OVER the past two weeks, I’ve been to about four political rallies and several politically focused events in preparation for the upcoming Regional and General Elections on March 2. One thing that stood out for me from these experiences, is that I need to protect my mental wellness.
This past week, I had a chat with a local psychologist Balogun Osunbiyi about how this highly charged political season could impact my mental health and wellness, or even more generally, what could be the impact of this setting on mental health and wellness.
First, he helped me to understand that mental wellness, specifically, indicates that one can think, feel and subsequently act in ways that necessitate positive impact (or as I like to say: positive energy & vibrations) on both the physical and social well-being on oneself. That having been said, mental wellness is therefore quite like the phrase implies- the wellness of one’s mental state. And since one’s mental health is a component of holistic health, naturally, it adds to the overall well-being of a person.
An important distinction he made is that while people often loosely say they are “depressed,” clinical depression takes a more prolonged time to be diagnosed. Thus, when exploring how the political occurrences during this season affect someone, it is important to note that it may be affecting one’s mental wellness.
Now back to the mental wellness and election season thing. For me, this election period is one of those times in Guyana when many of our society’s intrinsic and underpinning flaws are exposed.
For me, I sometimes look at the political choices available and wonder which choice would result in a better outcome. I long to see a Guyana that is not defined by these racial divisions created aeons ago, but these divisions continue to permeate the society as we know it. Nothing else has illustrated how entrenched these divisions are like a political rally.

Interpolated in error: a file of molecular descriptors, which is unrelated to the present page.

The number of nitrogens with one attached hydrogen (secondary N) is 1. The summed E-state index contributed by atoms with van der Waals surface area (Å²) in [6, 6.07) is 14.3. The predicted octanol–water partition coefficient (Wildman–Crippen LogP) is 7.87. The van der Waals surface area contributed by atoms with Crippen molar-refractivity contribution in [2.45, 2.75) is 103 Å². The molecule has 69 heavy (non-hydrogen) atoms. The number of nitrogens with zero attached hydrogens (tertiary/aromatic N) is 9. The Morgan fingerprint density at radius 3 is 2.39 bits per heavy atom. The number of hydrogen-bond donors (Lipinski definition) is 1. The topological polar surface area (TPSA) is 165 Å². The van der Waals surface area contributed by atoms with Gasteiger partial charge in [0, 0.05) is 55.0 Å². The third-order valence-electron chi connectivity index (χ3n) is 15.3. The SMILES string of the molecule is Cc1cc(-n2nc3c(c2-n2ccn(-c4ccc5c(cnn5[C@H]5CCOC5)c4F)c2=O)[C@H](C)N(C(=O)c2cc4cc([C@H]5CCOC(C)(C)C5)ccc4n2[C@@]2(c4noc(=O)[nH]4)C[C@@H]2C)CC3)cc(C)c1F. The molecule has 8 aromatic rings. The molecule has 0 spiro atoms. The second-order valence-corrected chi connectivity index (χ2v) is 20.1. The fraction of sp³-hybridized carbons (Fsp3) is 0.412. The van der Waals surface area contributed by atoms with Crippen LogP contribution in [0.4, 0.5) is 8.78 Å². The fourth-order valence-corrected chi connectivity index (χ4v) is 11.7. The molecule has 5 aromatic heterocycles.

The psychologist explained that any highly charged situation, election season or otherwise, could affect one’s mental wellness. I think the continuing paradox of racial divisions, exacerbated during this election season, is very distressing.
I’ve been to two rallies each for the two major political parties. I decided to dwell in the crowd all four times, because I wanted to have that connection with the people on the ground. Here, it isn’t uncommon to find that the Indo-African division is still very real (in 2020!). Worse yet, sometimes it feels as if some politicians try to exacerbate these tensions to appeal to their “base.” That makes me so sad, and it makes me worry about what kind of future we continue to forge ahead with.
Now from talking to Mr Osunbiyi, he indicated that these distressing things could have an impact on any person’s mental wellness. Not only from the uncertainty of a “better tomorrow,” but he also noted that for the activists and staunch supporters during this period, there are expectations or outcomes that must be managed, lest persons cause undue harm to their mental wellness.
In these contexts, what Mr Osunbiyi advised is that due diligence should be taken to protect our mental wellness. I’m the type of person who would easily burst into tears for anything schmaltzy, but, I’m also very sensitive to anything gruesome or ‘painful to watch.’ I am an easily distressed person; that is why I have to keep myself in check much of the time because I can begin fretting about things (such as racial slurs in campaigning, for a quick example) and then start to become consumed by anger and sadness.
The next 40 days or so are going to be highly charged with Guyana’s brand of politics. And as much as we can try to avoid politics, it permeates most (if not all) components of our lives. Whether it is skipping past an article or a video, or leaving a conversation, I have to find ways of protecting my ‘energy.’ If you read this, you should think about your mental wellness too!